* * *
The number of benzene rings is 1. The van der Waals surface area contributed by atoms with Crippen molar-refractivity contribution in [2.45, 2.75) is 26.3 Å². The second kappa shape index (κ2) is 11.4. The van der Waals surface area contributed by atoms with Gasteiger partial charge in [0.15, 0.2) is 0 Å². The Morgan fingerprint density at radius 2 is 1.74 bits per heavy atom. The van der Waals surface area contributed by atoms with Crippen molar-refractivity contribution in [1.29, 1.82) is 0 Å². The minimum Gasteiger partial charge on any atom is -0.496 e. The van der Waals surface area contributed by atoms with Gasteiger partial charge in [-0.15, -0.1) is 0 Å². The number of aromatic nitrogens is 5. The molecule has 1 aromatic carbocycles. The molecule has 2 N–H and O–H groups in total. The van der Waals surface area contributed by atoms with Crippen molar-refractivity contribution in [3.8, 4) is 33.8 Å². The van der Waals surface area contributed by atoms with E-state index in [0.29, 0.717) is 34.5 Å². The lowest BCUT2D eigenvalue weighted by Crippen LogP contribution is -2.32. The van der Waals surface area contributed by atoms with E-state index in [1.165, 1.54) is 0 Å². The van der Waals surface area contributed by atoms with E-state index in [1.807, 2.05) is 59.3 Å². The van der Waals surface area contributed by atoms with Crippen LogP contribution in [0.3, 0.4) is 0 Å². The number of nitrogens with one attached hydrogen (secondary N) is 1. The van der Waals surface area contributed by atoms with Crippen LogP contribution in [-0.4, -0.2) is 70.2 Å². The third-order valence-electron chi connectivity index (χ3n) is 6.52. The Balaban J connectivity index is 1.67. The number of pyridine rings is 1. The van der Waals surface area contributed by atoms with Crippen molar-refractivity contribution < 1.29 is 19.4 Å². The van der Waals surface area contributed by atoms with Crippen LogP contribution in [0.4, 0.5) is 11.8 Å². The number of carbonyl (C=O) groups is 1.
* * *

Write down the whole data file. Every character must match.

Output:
The number of benzene rings is 1. The van der Waals surface area contributed by atoms with Crippen molar-refractivity contribution in [2.45, 2.75) is 26.3 Å². The second kappa shape index (κ2) is 11.4. The van der Waals surface area contributed by atoms with Gasteiger partial charge in [0.15, 0.2) is 0 Å². The Morgan fingerprint density at radius 2 is 1.74 bits per heavy atom. The van der Waals surface area contributed by atoms with Crippen molar-refractivity contribution in [1.29, 1.82) is 0 Å². The minimum Gasteiger partial charge on any atom is -0.496 e. The van der Waals surface area contributed by atoms with Gasteiger partial charge in [-0.15, -0.1) is 0 Å². The number of aromatic nitrogens is 5. The molecule has 1 aromatic carbocycles. The molecule has 2 N–H and O–H groups in total. The van der Waals surface area contributed by atoms with Crippen molar-refractivity contribution in [3.8, 4) is 33.8 Å². The van der Waals surface area contributed by atoms with E-state index in [0.29, 0.717) is 34.5 Å². The lowest BCUT2D eigenvalue weighted by Crippen LogP contribution is -2.32. The van der Waals surface area contributed by atoms with E-state index in [1.165, 1.54) is 0 Å². The van der Waals surface area contributed by atoms with E-state index in [1.807, 2.05) is 59.3 Å². The van der Waals surface area contributed by atoms with Crippen LogP contribution in [0.3, 0.4) is 0 Å². The number of nitrogens with one attached hydrogen (secondary N) is 1. The van der Waals surface area contributed by atoms with Crippen LogP contribution in [-0.4, -0.2) is 70.2 Å². The third-order valence-electron chi connectivity index (χ3n) is 6.52. The Balaban J connectivity index is 1.67. The number of pyridine rings is 1. The van der Waals surface area contributed by atoms with Crippen molar-refractivity contribution < 1.29 is 19.4 Å². The van der Waals surface area contributed by atoms with Crippen LogP contribution in [0.4, 0.5) is 11.8 Å². The number of carbonyl (C=O) groups is 1.